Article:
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Lamotrigine reduces migraine aura and migraine attacks in patients with migraine with aura
  1. C Lampl1,
  2. Z Katsarava2,
  3. H-C Diener2,
  4. V Limmroth2
  1. 1Department of Neurology and Psychiatry, Pain and Headache Centre, Linz General Hospital, 4020 Linz, Austria
  2. 2Department of Neurology, Essen University Hospital, Essen, Germany
  1. Correspondence to:
 Dr C Lampl
 Department of Neurology and Psychiatry, Pain and Headache Centre, Linz General Hospital, 4020 Linz, Austria;


This study examined the efficacy of lamotrigine in the prevention of migraine aura. Fifty nine patients suffering from migraine with aura received lamotrigine in a controlled three year prospective open study. Treatment response was defined as a reduction of aura frequency each month by at least 50%. Primary endpoint was reached by three quarters of the patients. Lamotrigine significantly reduced both frequency of migraine aura (mean, 1.5 (SD, 0.6) each month before v 0.4 (0.7) after treatment; p < 0.001) and aura duration (mean, 27 (SD, 11) minutes before v 8 (14) after treatment; p < 0.001). Furthermore, more than three quarters of those patients with a reduction of aura symptoms experienced a significant reduction of frequency of migraine attacks (mean, 2.1 (SD, 1.0) each month before v 1.2 (1.1) after treatment; p < 0.001). Lamotrigine was highly effective in reducing migraine aura and migraine attacks. The strong correlation between reduction of aura symptoms and migraine attacks stresses the potential role of aura-like events and possibly cortical spreading depression as a trigger for trigeminal vascular activation, and subsequently the development of migraine headaches.

  • CSD, cortical spreading depression
  • df, degrees of freedom
  • anticonvulsant
  • aura without migraine
  • cortical spreading depression
  • lamotrigine
  • migraine with aura

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Ten to fifteen percent of all patients with migraine suffer from migraine with aura. For most of these patients the aura phase encompasses visual or sensory deficits for 30 to 60 minutes, and in a few cases for several hours. Using high field functional magnetic resonance imaging with near continuous recording during visual aura, cortical spreading depression (CSD)-like events in the human occipital cortex could be visualised,1 confirming the concept of a transient slowly spreading excitation (depolarisation), followed by long lasting depression as the underlying mechanism of migraine aura. Despite the recent development of abortive migraine drugs such as 5-hydroxytryptamine 1B/D agonists, suitable agents for suppressing the frequency and duration of migraine aura have not been identified. Based on concepts of emphasising CSD-like events in migraine pathogenesis, anti-glutamatergic strategies have been suggested as a potential avenue for the treatment of migraine auras.2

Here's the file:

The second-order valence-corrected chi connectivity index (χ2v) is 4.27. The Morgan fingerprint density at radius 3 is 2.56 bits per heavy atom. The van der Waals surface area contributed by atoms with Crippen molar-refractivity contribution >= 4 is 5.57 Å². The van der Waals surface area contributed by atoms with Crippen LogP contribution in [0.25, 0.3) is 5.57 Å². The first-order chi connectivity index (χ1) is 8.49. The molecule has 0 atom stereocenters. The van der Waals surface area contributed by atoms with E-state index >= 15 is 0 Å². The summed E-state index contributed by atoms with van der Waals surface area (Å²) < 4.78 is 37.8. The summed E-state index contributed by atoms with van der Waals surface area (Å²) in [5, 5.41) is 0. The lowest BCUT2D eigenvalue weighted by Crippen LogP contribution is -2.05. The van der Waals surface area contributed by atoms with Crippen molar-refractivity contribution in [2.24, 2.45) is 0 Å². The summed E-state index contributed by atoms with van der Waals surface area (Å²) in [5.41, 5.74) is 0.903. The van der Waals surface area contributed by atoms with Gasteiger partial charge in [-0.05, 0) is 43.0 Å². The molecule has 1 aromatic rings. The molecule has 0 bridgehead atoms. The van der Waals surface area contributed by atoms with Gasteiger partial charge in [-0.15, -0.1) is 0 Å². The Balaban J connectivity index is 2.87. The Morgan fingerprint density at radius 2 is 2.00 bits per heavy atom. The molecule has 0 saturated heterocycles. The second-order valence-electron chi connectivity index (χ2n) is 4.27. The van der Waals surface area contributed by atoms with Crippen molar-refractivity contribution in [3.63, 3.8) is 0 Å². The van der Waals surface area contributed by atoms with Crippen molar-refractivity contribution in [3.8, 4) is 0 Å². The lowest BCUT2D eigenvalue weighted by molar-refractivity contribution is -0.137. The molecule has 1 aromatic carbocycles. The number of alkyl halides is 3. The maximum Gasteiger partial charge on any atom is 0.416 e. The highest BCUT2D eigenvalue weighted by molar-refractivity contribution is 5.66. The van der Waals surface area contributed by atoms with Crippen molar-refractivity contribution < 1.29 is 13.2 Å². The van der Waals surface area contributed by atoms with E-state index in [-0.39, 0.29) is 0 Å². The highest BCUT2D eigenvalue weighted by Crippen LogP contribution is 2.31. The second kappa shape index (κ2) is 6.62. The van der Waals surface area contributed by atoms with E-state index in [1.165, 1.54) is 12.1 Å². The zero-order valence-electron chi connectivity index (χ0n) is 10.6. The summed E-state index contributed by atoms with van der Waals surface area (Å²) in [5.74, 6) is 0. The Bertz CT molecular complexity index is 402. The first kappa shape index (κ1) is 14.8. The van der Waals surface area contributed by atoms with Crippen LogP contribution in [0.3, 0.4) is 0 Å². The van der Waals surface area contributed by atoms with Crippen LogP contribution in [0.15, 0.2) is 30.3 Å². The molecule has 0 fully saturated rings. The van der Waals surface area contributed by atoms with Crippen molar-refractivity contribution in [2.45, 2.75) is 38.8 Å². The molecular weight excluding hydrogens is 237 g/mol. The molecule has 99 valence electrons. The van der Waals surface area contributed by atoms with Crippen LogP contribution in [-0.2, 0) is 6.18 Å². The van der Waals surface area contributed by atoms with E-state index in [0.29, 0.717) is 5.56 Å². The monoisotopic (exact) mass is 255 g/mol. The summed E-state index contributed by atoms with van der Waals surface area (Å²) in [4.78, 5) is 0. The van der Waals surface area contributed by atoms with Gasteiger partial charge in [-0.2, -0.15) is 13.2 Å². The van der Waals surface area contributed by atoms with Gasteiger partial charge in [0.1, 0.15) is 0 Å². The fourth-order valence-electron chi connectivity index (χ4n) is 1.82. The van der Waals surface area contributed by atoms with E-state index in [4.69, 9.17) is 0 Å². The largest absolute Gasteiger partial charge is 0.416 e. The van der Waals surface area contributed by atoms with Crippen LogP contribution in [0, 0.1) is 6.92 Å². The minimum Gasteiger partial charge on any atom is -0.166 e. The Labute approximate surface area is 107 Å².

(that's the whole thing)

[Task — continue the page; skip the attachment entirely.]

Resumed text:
Lamotrigine is a potent sodium channel inhibitor with anti-glutamatergic actions.3 In line with other sodium channel inhibitors, lamotrigine did not prevent migraine attacks.4 In two short term pilot studies, however, lamotrigine was shown to decrease aura frequency, duration, and symptoms.5,6 Data from one of these studies5 indicated that the successful treatment of migraine aura may also reduce migraine attack frequency in this subgroup of patients. Therefore, the aim of our study was to confirm the effects of lamotrigine on migraine aura after longterm treatment in a larger study population, and to investigate whether a reduction in migraine aura frequency is followed by a reduction of migraine attacks.


Our study was designed as a prospective, controlled, open, longterm dose titration study. Enrolment took place between February 1995 and December 2000. Informed consent was given by all patients. The study was approved by the local ethics committee (27/95).

Study design

Inclusion and exclusion criteria

Patients between 19 and 60 years of age were eligible if they had suffered from migraine with aura and migraine aura without headache for at least one year (diagnosis according to IHS criteria). One attack each month was the minimum attack frequency for enrolment, with an intensity described as moderate to severe on a four step scale (none, light, moderate, and severe). Exclusion criteria included patients taking prophylactic headache treatment within the three months before the beginning of the trial; previous lamotrigine treatment of epileptic seizures; cardiac, hepatic, or renal diseases; and pregnancy or the risk of pregnancy.

Treatment and evaluation of drug effects

Aura type, frequency, and duration were determined by headache diaries for at least two months before treatment initiation. All patients had to maintain a headache diary and were obliged to document auras and migraine attacks. Control visits were performed each month with evaluation of the diaries, recording of aura symptoms, frequency and duration, and frequency of migraine attacks.

Dose regimen and titration

Lamotrigine treatment was started with a dose of 25 mg daily during the first month. If no reduction in migraine aura symptoms was seen, the dosage was increased by 25 mg monthly, not exceeding 300 mg/day. If the primary outcome criteria were reached and maintained for at least two months, the lamotrigine dosage was reduced, but not before six months of treatment. When a positive response was maintained for at least two months, lamotrigine was reduced by 25 mg, but not below a basic dose of 50 mg/day. If aura symptoms recurred for two months, dosage was increased by 25 mg monthly again until frequency or duration improved. This dosage was the final maintenance dose for the remainder of the study.